W3C home > Mailing lists > Public > whatwg@whatwg.org > December 2009

[whatwg] Quality Values for Media Source Elements

From: Aryeh Gregor <Simetrical+w3c@gmail.com>
Date: Sun, 13 Dec 2009 07:26:13 -0500
Message-ID: <7c2a12e20912130426u1f4a9f36oa86b1c214ae383d4@mail.gmail.com>
On Sat, Dec 12, 2009 at 11:40 PM, Hugh Guiney <hugh.guiney at gmail.com> wrote:
> With the exception that Flash does not need separate components to be
> active to sustain that functionality. You can toggle quality in Flash
> without any server- or client-side scripts at all. You may need
> ActionScript in some cases, but that's an integral part of Flash,
> whereas JavaScript, PHP, etc. are not integral parts of HTML.

JavaScript is an integral part of HTML to all intents and purposes.
HTML itself does not and should not try to cover use-cases that are
already adequately covered by HTML+JavaScript -- there will always be
things that are better handled by a general-purpose scripting
language.  Of course, moving something into HTML might be valuable
because it makes the feature easier for authors to use, but that needs
to be weighed against the cost of browsers having to implement it
rather than some other feature.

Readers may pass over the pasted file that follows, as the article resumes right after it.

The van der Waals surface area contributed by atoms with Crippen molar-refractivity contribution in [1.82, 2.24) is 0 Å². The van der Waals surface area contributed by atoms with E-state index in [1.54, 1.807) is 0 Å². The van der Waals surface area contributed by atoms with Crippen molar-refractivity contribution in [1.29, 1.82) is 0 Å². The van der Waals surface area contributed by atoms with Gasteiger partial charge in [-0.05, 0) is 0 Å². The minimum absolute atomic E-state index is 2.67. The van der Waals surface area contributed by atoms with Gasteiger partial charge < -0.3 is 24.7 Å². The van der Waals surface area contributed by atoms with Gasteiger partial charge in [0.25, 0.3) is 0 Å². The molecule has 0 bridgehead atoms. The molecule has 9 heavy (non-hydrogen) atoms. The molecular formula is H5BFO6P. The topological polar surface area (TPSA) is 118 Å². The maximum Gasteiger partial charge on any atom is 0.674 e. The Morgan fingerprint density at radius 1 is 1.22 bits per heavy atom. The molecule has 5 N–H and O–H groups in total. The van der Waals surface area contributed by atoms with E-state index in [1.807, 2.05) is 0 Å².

> But that is exactly how content negotiation in HTTP already works.

Well, yes.  On the other hand, almost nobody actually uses content
negotiation, so I don't think that supports your case.

> I for one would rather not go to such trouble. Can you imagine going
> to every site you visit and specifying that you want XHTML instead of
> HTML, rather than just specifying
> "application/xhtml+xml;q=1.0,text/html;q=0.0," in your request
> headers?

Well, no, because there's almost no functional difference between
XHTML and HTML except that the former is more likely to break due to
typos or minor bugs.  Plus, virtually no site actually provides both
XHTML and HTML.  Actually, virtually no site provides real XHTML at
all.  So I don't bother specifying a preference for either.  If you
do, I rather suspect that makes you one of a few hundred people at
most, out of billions of web users.  So maybe you could pick an
analogy that's more realistic?

On the other hand, every single video site already does allow you to
specify quality, and I've never had a problem with this.  It's a
simple control that's only there when you want it, and you can easily
figure out if you actually want higher or lower quality in any given
case.
Received on Sunday, 13 December 2009 04:26:13 UTC

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